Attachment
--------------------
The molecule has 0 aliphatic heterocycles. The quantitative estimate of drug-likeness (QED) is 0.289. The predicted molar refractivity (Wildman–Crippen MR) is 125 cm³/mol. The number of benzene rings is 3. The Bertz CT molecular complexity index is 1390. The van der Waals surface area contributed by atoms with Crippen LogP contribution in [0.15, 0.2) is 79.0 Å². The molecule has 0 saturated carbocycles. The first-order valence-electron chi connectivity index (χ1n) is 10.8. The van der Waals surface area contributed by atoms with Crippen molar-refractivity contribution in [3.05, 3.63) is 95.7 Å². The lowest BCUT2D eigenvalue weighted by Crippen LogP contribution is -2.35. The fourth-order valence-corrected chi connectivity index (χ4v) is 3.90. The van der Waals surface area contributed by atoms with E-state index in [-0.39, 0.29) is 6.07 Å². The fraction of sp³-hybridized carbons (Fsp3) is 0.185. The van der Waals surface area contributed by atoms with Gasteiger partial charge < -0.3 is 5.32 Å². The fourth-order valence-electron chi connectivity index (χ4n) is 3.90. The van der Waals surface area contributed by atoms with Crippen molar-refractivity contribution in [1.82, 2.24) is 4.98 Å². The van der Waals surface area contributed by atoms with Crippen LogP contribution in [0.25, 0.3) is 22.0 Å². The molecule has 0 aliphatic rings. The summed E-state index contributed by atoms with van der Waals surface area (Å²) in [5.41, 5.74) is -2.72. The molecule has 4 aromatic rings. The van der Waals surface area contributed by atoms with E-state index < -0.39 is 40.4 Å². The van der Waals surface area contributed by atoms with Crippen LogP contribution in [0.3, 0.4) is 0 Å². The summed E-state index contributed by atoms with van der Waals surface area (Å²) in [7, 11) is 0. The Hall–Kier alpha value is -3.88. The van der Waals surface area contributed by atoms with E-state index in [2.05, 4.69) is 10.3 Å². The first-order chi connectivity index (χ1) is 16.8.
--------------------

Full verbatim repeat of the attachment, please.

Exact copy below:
The molecule has 0 aliphatic heterocycles. The quantitative estimate of drug-likeness (QED) is 0.289. The predicted molar refractivity (Wildman–Crippen MR) is 125 cm³/mol. The number of benzene rings is 3. The Bertz CT molecular complexity index is 1390. The van der Waals surface area contributed by atoms with Crippen LogP contribution in [0.15, 0.2) is 79.0 Å². The molecule has 0 saturated carbocycles. The first-order valence-electron chi connectivity index (χ1n) is 10.8. The van der Waals surface area contributed by atoms with Crippen molar-refractivity contribution in [3.05, 3.63) is 95.7 Å². The lowest BCUT2D eigenvalue weighted by Crippen LogP contribution is -2.35. The fourth-order valence-corrected chi connectivity index (χ4v) is 3.90. The van der Waals surface area contributed by atoms with E-state index in [-0.39, 0.29) is 6.07 Å². The fraction of sp³-hybridized carbons (Fsp3) is 0.185. The van der Waals surface area contributed by atoms with Gasteiger partial charge < -0.3 is 5.32 Å². The fourth-order valence-electron chi connectivity index (χ4n) is 3.90. The van der Waals surface area contributed by atoms with Crippen molar-refractivity contribution in [1.82, 2.24) is 4.98 Å². The van der Waals surface area contributed by atoms with Crippen LogP contribution in [0.25, 0.3) is 22.0 Å². The molecule has 0 aliphatic rings. The summed E-state index contributed by atoms with van der Waals surface area (Å²) in [5.41, 5.74) is -2.72. The molecule has 4 aromatic rings. The van der Waals surface area contributed by atoms with E-state index < -0.39 is 40.4 Å². The van der Waals surface area contributed by atoms with Crippen LogP contribution in [0.3, 0.4) is 0 Å². The summed E-state index contributed by atoms with van der Waals surface area (Å²) in [7, 11) is 0. The Hall–Kier alpha value is -3.88. The van der Waals surface area contributed by atoms with E-state index in [2.05, 4.69) is 10.3 Å². The first-order chi connectivity index (χ1) is 16.8.